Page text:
By inviting a future in unconventional gas, successive Queensland governments have fuelled more than $60 billion of new investment that supports 30,000 jobs and $100 million worth of community programs.
In contrast, the failure of will and foresight in NSW, where arbitrary government regulation sends the signal that the state is closed for business, has left it exposed to supply-side risk while the state’s politically stunted coal seam extraction industry employs fewer than 300 people.
In Queensland, where the government has helped manufacture the base of community support so necessary to the extractive industries, the gas industry has signed over 4000 landholder agreements that support access and production.
In NSW, where the government has failed to assert similar leadership, community consensus appears a distant ambition and just 285 land access agreements have been signed.
This tale of the national economic tape is the most compelling cornerstone of the petroleum industry’s submission to the federal government’s attempt to better appreciate the current and future shape of Australia east-coast gas market.
The gas industry is under pressure to explain and justify the short and long-term impact on its domestic market of the construction of three LNG projects that will this year start exporting product from Queensland’s coal seams and the conventional and unconventional fields of South Australia’s Moomba and Cooper basins.
The brutal facts are that wholesale and retail energy markets will come under pressure as the big chillers on Gladstone’s Curtis Island allow regional gas pricing to be imported into the domestic market place.
To a significant degree that process has already started happening, with some recent supply contracts being done on revised terms that include oil-linked pricing from some time near or after 2017. That, of course, is when gas demand from the Curtis Island exporters will really start ramping up.
For some time now Australia’s manufactures and gas-short energy companies have been concerned at the potential of a gas supply shortage to cause them real financial damage.
As a result, a few very high-profile names have been out and about suggesting the nation is blowing its great energy bounty for want of an energy policy that should include some form of formal reservation of resources for domestic customers.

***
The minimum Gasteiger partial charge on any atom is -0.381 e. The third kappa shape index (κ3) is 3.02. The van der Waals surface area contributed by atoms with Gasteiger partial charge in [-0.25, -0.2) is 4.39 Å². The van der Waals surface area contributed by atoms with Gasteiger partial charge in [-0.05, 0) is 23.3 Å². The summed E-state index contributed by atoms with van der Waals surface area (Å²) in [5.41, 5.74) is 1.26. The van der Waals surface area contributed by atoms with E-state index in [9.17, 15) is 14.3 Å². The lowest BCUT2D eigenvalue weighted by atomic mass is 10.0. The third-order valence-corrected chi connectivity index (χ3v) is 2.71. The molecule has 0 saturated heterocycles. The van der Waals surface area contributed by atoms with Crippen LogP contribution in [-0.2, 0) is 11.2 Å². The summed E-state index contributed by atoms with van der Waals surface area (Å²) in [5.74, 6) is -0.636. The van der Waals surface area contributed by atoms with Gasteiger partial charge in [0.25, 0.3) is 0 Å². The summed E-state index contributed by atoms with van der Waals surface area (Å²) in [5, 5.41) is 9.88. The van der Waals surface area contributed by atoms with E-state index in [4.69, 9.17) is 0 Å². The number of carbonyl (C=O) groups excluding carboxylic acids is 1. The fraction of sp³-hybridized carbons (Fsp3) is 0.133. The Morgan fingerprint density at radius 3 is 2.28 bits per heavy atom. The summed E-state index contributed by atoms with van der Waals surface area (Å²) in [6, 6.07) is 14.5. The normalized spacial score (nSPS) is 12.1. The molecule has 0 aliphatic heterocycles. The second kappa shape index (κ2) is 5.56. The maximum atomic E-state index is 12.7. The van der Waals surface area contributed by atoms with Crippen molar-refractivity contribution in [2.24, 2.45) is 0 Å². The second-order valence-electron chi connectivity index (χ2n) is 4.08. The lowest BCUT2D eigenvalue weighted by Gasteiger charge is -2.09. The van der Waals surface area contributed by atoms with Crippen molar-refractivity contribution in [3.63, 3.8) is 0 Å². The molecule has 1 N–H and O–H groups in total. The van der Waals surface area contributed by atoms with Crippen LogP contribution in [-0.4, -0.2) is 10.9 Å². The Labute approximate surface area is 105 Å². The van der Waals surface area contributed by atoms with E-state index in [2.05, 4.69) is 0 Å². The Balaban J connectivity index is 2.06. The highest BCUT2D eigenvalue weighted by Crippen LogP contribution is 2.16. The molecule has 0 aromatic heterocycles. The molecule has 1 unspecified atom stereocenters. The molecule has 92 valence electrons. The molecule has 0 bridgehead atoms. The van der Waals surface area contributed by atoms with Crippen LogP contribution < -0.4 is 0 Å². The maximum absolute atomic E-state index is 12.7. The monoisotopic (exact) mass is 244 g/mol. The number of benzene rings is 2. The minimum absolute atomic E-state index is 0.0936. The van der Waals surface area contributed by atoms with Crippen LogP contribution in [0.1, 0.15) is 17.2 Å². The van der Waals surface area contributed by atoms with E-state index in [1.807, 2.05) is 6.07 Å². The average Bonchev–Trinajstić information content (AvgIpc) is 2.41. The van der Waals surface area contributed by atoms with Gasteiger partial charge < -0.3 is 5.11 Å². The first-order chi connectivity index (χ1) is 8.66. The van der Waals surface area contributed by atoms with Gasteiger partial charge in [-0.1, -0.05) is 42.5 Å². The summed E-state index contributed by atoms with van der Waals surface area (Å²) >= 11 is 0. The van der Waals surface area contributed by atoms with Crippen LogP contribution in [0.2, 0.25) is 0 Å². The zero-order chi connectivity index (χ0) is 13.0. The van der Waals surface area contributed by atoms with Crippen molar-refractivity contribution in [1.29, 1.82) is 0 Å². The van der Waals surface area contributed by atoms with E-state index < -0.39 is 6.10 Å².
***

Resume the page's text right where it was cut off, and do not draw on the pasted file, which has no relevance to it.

More recently, the AiG offered a rather more thoughtful and interesting contribution to the debate in an offering to the government’s east-coast study. It included the idea that energy export projects must clear some kind of national interest test.
Not surprisingly, the APPEA submission delivered on Monday finds fault with that idea, claiming it would deter investment and put Australia in breach of obligations attached to various trade agreements.
“Market intervention in the form of domestic reservation is simply not the answer,” the APPEA submission warns. “As the WA experience demonstrates, it does not result in lower prices or the sort of open, transparent and predictable market that the simple would hope.”
Two Australian states have reservation policies, Western Australia and Queensland.
Western Australia requires nominated gas projects to deliver set volumes (rather than a percentage of production) into the domestic gas market over the project life. This regime does not appear to have resulted in lower gas prices nor long-term market certainty. In Queensland, the government has simply not enforced its option to reserve supply.
The reason export net-back pricing has arrived so much more quickly than gas customers anticipated is that there looms an obvious discontinuity between demand beyond 2017 and the industry’s ability to deliver.
Gas customers blame the producers, saying they have over-committed their resource base to the exports at the expense of domestic users and are leveraging that potential shortage into export parity pricing.
Not so, say the producers. The east coast’s problem is that one state has simply failed to appreciate the vulnerability of its supply-short position and, as a result, it has not been able to demonstrate the political will to tap its own obvious gas wealth.
Which state? Well, the employment numbers we started with are instructive. So is an understanding of the approach Santos took to preparing the way for its leadership of but one of Gladstone’s three LNG projects. There were three interconnected elements to the Santos supply-side strategy.
First, the $US18 billion ($20.1 billion) investment in production and processing infrastructure – always the only way to afford to sustain development of Queensland coal seams. Then, with exports a live option, Santos invested in the recovery of its Moomba and Cooper production. Third, it added the $1 billion takeover of Eastern Star Gas to the $500 million it had already invested on a portfolio of unconventional gas plays in NSW.
The idea was that Gunnedah coal seam gas would replace the Moomba and Cooper volumes that Santos would redirect to Gladstone from NSW customers. Others like AGL and Metgasco had the same idea, pursuing CSG exploration option elsewhere across the state.
And it was their collective inability to get on with business that has left the east coast gas customers so exposed to net back pricing.
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Matthew Stevens, The Financial Review - 11 Feruary 2014